At urging of parents, district holds off on budget approval
As the Farmington School Board discussed its preliminary budget Monday night it asked residents to trust it would keep class sizes from growing too large next year. The public, or at least the representatives in attendance, politely declined.
A growing group of Farmington parents launched an e-mail campaign in recent days to ask board members to hold off on approving a budget and to take a closer look at the need for teachers, particularly in the elementary level. As a result, the board, which was scheduled to approve its budget Monday, voted instead to wait until June 28. The preliminary budget must be approved before July 1.
The little theater at Dodge Middle School gradually filled with parents as Monday's meeting went on, and many applauded as parents asked board members to consider cutting administrative positions and adding teachers to reduce class sizes that projections suggest could climb as high 31 students next year at North Trail Elementary School.
"I think our main goal is to educate the kids, and that means teachers," said Mary Stivers, a North Trail parent and one of seven district residents to address the school board Monday.
Board members and finance director Jeff Priess said the district is in the same position it is most years at this time, with only an educated guess at exactly how many students will walk through school doors next fall. Class sizes tend to look larger this time of year, they said, because if the district hires a teacher now that teacher is guaranteed a job next year even if student enrollment falls.
With state funding for school districts based on the number of students enrolled, being overstaffed can cause problems.
"We're constantly making those adjustments," superintendent Brad Meeks said. "We're going to work hard to make sure we don't have those 31 second graders at North Trail."
Board member Julie McKnight asked why parents were more vocal about class sizes this year than they have been in other recent years when projections have showed class sizes larger than the district's targets. According to parents, the answer is all about money. Parents said they're worried that if the district does not set aside money now to pay for additional teachers that money will not be available later.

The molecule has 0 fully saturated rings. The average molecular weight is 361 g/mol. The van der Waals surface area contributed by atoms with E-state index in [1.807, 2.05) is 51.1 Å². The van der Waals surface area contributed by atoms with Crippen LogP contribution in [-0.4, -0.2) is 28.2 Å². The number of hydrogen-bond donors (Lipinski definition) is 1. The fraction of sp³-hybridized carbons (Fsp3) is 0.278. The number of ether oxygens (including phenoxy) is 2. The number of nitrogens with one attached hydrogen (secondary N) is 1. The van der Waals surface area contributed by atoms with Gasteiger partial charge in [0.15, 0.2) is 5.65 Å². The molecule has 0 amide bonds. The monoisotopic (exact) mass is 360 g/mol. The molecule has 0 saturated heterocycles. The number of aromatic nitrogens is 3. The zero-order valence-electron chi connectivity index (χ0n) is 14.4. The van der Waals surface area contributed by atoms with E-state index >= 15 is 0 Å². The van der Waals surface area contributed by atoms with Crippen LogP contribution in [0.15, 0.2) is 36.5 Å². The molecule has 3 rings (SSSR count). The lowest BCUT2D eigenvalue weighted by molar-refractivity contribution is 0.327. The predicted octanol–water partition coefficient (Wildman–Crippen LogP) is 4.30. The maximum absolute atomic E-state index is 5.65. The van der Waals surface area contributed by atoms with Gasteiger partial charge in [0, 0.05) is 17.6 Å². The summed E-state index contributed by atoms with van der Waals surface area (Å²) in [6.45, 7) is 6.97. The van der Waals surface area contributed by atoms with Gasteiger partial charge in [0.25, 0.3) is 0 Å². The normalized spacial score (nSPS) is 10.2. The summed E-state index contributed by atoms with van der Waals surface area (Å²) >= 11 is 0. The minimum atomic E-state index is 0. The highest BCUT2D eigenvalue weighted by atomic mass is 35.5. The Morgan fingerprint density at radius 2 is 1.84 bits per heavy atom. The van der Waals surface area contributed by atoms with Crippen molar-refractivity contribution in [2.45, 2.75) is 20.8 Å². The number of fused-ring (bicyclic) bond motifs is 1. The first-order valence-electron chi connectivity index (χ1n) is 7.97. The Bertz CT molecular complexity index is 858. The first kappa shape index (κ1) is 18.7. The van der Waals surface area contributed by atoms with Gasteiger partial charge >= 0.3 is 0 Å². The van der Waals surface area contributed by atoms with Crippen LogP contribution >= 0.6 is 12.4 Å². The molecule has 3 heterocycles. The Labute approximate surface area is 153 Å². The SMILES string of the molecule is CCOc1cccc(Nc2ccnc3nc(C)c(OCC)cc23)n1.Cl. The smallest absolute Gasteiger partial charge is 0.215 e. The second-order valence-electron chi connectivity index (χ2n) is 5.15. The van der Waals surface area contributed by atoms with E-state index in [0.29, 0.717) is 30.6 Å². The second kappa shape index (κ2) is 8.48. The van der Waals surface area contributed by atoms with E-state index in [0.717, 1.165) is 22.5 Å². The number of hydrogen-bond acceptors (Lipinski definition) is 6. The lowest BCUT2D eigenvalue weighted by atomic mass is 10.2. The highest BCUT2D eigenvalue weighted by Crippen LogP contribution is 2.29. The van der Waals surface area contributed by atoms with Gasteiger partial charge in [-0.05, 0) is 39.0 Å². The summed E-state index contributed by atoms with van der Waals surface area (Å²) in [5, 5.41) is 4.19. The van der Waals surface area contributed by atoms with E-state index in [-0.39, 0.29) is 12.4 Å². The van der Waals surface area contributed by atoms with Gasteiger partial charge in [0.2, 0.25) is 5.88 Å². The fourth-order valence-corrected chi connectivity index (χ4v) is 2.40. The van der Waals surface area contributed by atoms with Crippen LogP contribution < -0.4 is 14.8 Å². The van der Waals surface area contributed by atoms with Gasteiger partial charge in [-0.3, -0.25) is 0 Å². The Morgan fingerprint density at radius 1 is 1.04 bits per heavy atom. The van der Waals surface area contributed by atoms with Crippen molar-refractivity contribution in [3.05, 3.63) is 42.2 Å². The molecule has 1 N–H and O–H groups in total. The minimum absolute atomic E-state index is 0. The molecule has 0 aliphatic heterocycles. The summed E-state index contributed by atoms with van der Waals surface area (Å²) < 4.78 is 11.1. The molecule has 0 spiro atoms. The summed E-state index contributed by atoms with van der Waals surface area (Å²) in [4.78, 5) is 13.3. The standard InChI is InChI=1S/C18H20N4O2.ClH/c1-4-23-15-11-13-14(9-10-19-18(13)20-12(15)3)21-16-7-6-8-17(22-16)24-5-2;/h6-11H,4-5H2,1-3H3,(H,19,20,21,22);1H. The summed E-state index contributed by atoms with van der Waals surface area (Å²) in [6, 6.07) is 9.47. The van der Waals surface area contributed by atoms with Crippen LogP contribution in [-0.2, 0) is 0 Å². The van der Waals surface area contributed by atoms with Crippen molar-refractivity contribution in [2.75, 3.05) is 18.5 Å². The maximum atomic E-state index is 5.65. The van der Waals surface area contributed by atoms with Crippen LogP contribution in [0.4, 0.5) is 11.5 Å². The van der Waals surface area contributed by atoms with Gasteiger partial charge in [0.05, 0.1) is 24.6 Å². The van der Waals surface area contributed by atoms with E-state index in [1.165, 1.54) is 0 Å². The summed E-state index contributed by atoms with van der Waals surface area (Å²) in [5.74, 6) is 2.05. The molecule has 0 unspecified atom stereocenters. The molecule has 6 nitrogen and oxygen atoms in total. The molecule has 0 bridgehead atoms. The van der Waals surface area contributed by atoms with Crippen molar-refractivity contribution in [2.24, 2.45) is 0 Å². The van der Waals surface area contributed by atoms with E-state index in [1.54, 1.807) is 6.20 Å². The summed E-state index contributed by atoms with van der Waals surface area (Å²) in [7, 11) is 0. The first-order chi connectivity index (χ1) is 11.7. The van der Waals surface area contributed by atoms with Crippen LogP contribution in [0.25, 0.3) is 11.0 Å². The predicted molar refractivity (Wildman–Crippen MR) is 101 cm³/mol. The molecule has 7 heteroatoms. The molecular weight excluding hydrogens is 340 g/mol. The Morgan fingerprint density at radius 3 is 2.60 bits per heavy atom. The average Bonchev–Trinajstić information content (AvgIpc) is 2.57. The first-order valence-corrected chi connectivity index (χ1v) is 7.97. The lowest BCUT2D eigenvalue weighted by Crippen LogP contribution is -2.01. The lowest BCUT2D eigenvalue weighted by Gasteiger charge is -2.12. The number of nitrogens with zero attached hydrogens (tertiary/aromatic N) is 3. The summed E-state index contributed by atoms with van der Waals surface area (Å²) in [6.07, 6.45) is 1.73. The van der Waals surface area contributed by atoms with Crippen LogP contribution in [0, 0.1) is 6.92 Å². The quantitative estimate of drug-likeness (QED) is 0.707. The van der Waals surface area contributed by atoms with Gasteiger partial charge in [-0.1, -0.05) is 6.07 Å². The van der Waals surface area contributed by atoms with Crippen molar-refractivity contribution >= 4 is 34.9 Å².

"We are concerned that there wont be funds this year because the economy has basically plummeted," said parent Tera Lee. "We're not dissing the process."
The idea of holding off on teacher staffing decisions did not sit well with parents. They pointed to the importance of making sure teachers have an opportunity to work closely with all of their students. They also pointed to the fact the district spends an estimated 6.4 percent of its budget on administrative salaries, more than many neighboring districts. Lakeville, by comparison, spends an estimated 4.2 percent of its budget on administration, according to numbers Lee collected.
Priess called those numbers into question. He said there are too many variables to ensure numbers parents collected from those district are truly comparable.
The district has identified cuts already. The preliminary budget on Monday's agenda included the elimination of a telephone specialist and a special education coordinator as well as increases to fees for athletics and a proposal to offer for-a-fee busing for students who currently live in areas where bus service is not available.
Board member Veronica Walter made the motion to postpone action on the budget Monday. She asked Priess to use the time to make more budget information available to parents.